‘The Spring is The Autumn’

In ‘Henriette Wyeth: Scenes from a painter’s life’ (from A Certain Climate, Wesleyan University Press, Middletown, 1988, pp. 164) Paul Horgan makes  note of, and subsequently quotes Wyeth on, the wellsprings of her work: Ideas added to feeling, then, inform both her still lifes and portraits, and the most constant impulse is the desire to recordContinue reading “‘The Spring is The Autumn’”

Reflections on Translations – V: The Special Challenges of Poetry

I have previously confessed, on this blog, to being mystified by the magical processes of translation, especially when I realize important components of my literary and philosophical education consisted of reading translated works. This mystification is especially pronounced when I confront translations of poetry, where the translator’s task appears ever more difficult. When I readContinue reading “Reflections on Translations – V: The Special Challenges of Poetry”

Chiasson on Pinsky: Meeting Poetry with More Poetry

Reviews of poets and poetry can often be tedious: the poet is sometimes trampled by the reviewer’s exegesis and analysis; sometimes we wish merely to be pointed toward the poem. But sometimes the reviewer can, in his responses, show his own poetic instinct. In his review of Robert Pinsky‘s Selected Poems (New York Review of Books,Continue reading “Chiasson on Pinsky: Meeting Poetry with More Poetry”

Lorin Stein on Ben Lerner’s Adam: An Aspiring Poet’s Worries

In reviewing Ben Lerner’s novel Leaving the Atocha Station (“The White Machine of Life”, New York Review of Books, December 8 2011, Vol 58, Number 19), Lorin Stein notes that Adam, the novel’s central character, is “a poet who doesn’t have much feeling for poetry, for art in general.” And this poet is confronted aContinue reading “Lorin Stein on Ben Lerner’s Adam: An Aspiring Poet’s Worries”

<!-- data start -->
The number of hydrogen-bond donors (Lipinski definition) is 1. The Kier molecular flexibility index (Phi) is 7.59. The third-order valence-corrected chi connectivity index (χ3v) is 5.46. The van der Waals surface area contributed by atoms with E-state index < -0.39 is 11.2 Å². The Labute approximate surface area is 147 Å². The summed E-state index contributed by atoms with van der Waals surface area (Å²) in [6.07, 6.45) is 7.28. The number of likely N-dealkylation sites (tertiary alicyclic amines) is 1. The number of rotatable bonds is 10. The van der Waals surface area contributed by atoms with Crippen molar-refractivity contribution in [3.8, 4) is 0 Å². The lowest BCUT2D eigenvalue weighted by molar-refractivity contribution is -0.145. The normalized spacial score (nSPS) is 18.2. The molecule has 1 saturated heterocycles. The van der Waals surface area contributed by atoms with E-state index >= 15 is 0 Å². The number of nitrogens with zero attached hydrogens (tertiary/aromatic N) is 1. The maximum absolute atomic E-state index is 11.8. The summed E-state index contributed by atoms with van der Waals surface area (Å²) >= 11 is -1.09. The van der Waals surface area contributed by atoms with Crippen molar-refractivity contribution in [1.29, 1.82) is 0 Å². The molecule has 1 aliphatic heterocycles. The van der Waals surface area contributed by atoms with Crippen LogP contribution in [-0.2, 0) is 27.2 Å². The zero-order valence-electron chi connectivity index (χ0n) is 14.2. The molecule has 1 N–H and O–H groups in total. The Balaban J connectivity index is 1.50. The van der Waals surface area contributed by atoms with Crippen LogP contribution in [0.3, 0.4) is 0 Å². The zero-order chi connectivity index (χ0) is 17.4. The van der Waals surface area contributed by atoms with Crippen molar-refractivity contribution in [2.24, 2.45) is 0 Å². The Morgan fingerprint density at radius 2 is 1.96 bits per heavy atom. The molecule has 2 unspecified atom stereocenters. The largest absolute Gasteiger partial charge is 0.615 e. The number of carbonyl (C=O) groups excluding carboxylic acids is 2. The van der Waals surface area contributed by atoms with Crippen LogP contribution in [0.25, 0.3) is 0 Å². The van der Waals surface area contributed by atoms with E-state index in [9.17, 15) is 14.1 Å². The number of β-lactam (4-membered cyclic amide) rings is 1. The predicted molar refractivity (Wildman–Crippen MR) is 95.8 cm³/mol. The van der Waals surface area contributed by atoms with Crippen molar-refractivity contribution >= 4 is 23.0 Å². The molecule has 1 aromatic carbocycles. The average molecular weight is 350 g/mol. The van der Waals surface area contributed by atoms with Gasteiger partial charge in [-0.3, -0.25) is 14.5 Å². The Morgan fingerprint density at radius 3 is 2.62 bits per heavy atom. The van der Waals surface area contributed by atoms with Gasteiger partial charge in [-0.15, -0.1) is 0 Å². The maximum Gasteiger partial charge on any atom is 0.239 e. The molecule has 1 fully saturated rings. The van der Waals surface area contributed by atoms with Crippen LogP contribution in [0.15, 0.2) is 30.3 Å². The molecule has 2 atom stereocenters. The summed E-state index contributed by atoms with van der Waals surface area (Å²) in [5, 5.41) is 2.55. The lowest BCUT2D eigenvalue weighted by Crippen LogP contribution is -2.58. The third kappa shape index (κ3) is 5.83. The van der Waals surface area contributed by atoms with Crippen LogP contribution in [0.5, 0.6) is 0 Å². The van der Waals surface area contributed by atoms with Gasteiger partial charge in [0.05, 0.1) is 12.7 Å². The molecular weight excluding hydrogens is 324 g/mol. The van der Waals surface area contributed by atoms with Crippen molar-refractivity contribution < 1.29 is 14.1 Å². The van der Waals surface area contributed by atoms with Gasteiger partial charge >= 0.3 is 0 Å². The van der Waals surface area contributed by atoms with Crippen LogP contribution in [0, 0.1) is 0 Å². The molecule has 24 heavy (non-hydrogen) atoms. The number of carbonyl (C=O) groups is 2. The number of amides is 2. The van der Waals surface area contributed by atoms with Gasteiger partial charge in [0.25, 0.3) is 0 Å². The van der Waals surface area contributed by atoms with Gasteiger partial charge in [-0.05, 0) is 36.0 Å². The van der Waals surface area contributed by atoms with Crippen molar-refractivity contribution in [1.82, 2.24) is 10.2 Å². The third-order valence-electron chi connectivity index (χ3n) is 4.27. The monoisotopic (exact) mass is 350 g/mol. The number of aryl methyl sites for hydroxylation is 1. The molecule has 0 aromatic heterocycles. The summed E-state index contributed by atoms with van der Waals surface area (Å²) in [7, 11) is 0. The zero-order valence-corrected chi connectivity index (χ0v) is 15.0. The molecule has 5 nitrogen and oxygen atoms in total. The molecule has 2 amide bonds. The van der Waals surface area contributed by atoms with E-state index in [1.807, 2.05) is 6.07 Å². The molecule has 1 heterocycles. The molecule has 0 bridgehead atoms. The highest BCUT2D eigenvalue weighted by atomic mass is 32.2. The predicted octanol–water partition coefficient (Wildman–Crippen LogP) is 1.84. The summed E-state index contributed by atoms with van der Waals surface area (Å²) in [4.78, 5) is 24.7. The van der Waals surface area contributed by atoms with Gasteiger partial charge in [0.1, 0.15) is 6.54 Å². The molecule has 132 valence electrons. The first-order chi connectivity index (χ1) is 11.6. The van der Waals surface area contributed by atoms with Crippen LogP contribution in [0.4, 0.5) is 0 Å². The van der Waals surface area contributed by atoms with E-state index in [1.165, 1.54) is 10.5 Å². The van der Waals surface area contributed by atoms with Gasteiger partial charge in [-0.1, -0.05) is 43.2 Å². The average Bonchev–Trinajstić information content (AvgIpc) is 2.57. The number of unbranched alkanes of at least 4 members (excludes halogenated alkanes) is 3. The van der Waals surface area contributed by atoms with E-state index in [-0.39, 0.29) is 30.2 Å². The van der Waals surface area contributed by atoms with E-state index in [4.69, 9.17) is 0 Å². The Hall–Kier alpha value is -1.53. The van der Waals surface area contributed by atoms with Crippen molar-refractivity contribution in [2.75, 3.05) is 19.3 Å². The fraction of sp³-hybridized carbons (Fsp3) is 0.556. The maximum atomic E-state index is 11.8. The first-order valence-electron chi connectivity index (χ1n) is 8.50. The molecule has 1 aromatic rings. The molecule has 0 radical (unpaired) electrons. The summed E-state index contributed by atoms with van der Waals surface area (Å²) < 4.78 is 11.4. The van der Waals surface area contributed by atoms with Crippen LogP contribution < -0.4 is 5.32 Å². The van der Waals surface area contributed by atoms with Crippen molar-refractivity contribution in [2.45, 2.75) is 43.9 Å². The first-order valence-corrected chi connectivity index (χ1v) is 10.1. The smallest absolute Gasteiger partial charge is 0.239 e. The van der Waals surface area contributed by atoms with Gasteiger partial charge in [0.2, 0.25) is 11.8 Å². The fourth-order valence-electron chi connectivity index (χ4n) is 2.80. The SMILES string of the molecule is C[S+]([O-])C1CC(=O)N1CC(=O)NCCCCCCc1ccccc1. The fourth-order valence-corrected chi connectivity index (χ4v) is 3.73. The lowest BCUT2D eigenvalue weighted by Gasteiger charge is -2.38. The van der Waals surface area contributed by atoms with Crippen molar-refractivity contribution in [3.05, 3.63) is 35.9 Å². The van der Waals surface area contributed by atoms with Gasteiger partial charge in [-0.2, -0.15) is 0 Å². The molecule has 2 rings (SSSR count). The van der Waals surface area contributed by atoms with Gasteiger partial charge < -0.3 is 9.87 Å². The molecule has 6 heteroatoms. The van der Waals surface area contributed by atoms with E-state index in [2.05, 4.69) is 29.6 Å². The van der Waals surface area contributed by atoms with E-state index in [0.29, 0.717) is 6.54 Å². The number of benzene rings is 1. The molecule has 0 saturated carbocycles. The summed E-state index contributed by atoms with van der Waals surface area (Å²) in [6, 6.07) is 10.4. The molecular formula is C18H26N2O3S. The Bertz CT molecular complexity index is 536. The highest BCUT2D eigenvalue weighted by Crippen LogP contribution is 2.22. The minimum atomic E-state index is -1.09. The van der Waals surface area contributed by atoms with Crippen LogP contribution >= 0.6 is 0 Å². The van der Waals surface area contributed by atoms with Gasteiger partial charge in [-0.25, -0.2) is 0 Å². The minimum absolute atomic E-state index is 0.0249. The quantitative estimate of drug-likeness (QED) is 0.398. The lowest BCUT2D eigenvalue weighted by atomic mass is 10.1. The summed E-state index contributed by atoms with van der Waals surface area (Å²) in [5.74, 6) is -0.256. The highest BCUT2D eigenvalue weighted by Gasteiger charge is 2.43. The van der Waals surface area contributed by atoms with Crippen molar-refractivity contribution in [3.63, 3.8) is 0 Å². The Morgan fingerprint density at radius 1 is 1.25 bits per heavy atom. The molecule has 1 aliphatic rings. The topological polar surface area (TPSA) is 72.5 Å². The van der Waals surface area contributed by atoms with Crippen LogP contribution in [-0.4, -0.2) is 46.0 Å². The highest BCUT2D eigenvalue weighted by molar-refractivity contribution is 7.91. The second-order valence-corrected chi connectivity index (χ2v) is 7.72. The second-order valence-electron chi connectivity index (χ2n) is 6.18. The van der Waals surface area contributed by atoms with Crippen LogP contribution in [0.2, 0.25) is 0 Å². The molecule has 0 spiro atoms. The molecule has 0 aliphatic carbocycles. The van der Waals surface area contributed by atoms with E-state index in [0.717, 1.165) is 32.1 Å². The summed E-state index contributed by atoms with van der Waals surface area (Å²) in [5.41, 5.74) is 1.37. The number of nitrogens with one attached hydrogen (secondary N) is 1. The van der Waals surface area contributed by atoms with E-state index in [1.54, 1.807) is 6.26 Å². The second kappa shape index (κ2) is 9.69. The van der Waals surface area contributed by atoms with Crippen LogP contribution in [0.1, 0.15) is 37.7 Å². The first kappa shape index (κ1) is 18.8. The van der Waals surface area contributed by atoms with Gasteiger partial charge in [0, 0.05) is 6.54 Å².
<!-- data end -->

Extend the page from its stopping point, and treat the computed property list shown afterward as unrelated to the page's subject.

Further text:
Milton’s Satan, Heaven and Hell, And The Mind

A few posts ago, in writing about the detritus that can be found on professor’s office doors, I had recounted a little self-indulgent story about first finding Cavafy’s The City. Today, I want to point you to another ‘found’ poem–more accurately, a fragment–located, not on an office door but rather, in a budding poet’s workspace.Continue reading “Milton’s Satan, Heaven and Hell, And The Mind”

Things You Could Find On A Professor’s Office Door: Cavafy’s City

Professors put the darndest things on their office doors: I’ll-be-back-in-five-minutes notices, announcements of conferences, descriptions of new classes, suitably anonymized student grades, political posters, stickers. And then it gets wierd: vacation photos, children’s drawings, cartoons (a perennial faculty favorite in New York appears to be New Yorker cartoons), and of course, jokes culled from theContinue reading “Things You Could Find On A Professor’s Office Door: Cavafy’s City”